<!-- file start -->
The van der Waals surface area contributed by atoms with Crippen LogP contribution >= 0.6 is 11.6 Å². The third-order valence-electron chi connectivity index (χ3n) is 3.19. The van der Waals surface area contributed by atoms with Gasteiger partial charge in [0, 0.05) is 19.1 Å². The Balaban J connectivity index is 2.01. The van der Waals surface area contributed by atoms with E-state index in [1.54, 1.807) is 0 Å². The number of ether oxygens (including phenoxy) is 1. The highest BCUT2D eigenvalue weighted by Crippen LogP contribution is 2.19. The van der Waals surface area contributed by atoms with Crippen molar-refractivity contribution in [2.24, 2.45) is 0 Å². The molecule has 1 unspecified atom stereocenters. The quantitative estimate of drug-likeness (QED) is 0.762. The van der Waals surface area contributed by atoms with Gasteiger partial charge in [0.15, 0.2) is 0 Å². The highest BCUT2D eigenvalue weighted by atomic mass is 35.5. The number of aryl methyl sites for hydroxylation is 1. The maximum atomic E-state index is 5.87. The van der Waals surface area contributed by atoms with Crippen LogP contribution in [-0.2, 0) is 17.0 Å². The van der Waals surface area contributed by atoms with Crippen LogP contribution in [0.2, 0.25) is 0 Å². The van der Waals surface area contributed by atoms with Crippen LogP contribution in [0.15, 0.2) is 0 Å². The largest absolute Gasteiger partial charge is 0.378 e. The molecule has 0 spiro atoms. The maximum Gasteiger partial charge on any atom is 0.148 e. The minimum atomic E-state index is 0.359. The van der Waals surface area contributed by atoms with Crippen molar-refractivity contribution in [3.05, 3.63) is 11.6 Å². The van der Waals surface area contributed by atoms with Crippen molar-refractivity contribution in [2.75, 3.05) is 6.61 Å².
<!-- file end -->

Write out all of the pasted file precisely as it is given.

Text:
The van der Waals surface area contributed by atoms with Crippen LogP contribution >= 0.6 is 11.6 Å². The third-order valence-electron chi connectivity index (χ3n) is 3.19. The van der Waals surface area contributed by atoms with Gasteiger partial charge in [0, 0.05) is 19.1 Å². The Balaban J connectivity index is 2.01. The van der Waals surface area contributed by atoms with E-state index in [1.54, 1.807) is 0 Å². The number of ether oxygens (including phenoxy) is 1. The highest BCUT2D eigenvalue weighted by Crippen LogP contribution is 2.19. The van der Waals surface area contributed by atoms with Crippen molar-refractivity contribution in [2.24, 2.45) is 0 Å². The molecule has 1 unspecified atom stereocenters. The quantitative estimate of drug-likeness (QED) is 0.762. The van der Waals surface area contributed by atoms with Gasteiger partial charge in [0.15, 0.2) is 0 Å². The highest BCUT2D eigenvalue weighted by atomic mass is 35.5. The number of aryl methyl sites for hydroxylation is 1. The maximum atomic E-state index is 5.87. The van der Waals surface area contributed by atoms with Crippen LogP contribution in [-0.2, 0) is 17.0 Å². The van der Waals surface area contributed by atoms with Crippen LogP contribution in [0.2, 0.25) is 0 Å². The van der Waals surface area contributed by atoms with Crippen LogP contribution in [0.15, 0.2) is 0 Å². The largest absolute Gasteiger partial charge is 0.378 e. The molecule has 0 spiro atoms. The maximum Gasteiger partial charge on any atom is 0.148 e. The minimum atomic E-state index is 0.359. The van der Waals surface area contributed by atoms with Crippen molar-refractivity contribution in [3.05, 3.63) is 11.6 Å². The van der Waals surface area contributed by atoms with Crippen molar-refractivity contribution in [2.75, 3.05) is 6.61 Å².